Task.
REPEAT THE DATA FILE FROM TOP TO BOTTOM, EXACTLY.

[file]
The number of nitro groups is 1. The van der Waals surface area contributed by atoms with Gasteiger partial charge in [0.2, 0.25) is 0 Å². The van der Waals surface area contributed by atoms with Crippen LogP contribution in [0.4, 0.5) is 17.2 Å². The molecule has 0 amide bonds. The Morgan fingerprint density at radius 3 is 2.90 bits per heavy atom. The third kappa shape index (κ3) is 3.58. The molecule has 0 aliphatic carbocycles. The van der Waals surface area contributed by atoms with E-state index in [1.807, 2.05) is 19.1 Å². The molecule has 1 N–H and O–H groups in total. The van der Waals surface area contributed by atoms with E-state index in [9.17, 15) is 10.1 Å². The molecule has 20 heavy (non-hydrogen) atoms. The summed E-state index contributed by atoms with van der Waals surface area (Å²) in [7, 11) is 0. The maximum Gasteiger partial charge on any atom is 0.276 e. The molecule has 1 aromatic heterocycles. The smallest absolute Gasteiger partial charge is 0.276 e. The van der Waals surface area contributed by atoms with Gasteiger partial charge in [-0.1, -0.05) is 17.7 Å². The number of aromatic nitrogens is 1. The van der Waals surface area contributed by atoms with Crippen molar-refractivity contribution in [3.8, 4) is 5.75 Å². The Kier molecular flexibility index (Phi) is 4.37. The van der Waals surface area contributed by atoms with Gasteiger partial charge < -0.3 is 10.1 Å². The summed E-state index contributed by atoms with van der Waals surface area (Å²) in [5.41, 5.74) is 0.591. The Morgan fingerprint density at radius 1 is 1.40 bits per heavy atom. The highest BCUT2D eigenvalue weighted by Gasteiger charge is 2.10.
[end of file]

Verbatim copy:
The number of nitro groups is 1. The van der Waals surface area contributed by atoms with Gasteiger partial charge in [0.2, 0.25) is 0 Å². The van der Waals surface area contributed by atoms with Crippen LogP contribution in [0.4, 0.5) is 17.2 Å². The molecule has 0 amide bonds. The Morgan fingerprint density at radius 3 is 2.90 bits per heavy atom. The third kappa shape index (κ3) is 3.58. The molecule has 0 aliphatic carbocycles. The van der Waals surface area contributed by atoms with E-state index in [1.807, 2.05) is 19.1 Å². The molecule has 1 N–H and O–H groups in total. The van der Waals surface area contributed by atoms with E-state index in [9.17, 15) is 10.1 Å². The molecule has 20 heavy (non-hydrogen) atoms. The summed E-state index contributed by atoms with van der Waals surface area (Å²) in [7, 11) is 0. The maximum Gasteiger partial charge on any atom is 0.276 e. The molecule has 1 aromatic heterocycles. The smallest absolute Gasteiger partial charge is 0.276 e. The van der Waals surface area contributed by atoms with Gasteiger partial charge in [-0.1, -0.05) is 17.7 Å². The number of aromatic nitrogens is 1. The van der Waals surface area contributed by atoms with Crippen molar-refractivity contribution in [3.8, 4) is 5.75 Å². The Kier molecular flexibility index (Phi) is 4.37. The van der Waals surface area contributed by atoms with Gasteiger partial charge < -0.3 is 10.1 Å². The summed E-state index contributed by atoms with van der Waals surface area (Å²) in [5.41, 5.74) is 0.591. The Morgan fingerprint density at radius 1 is 1.40 bits per heavy atom. The highest BCUT2D eigenvalue weighted by Gasteiger charge is 2.10.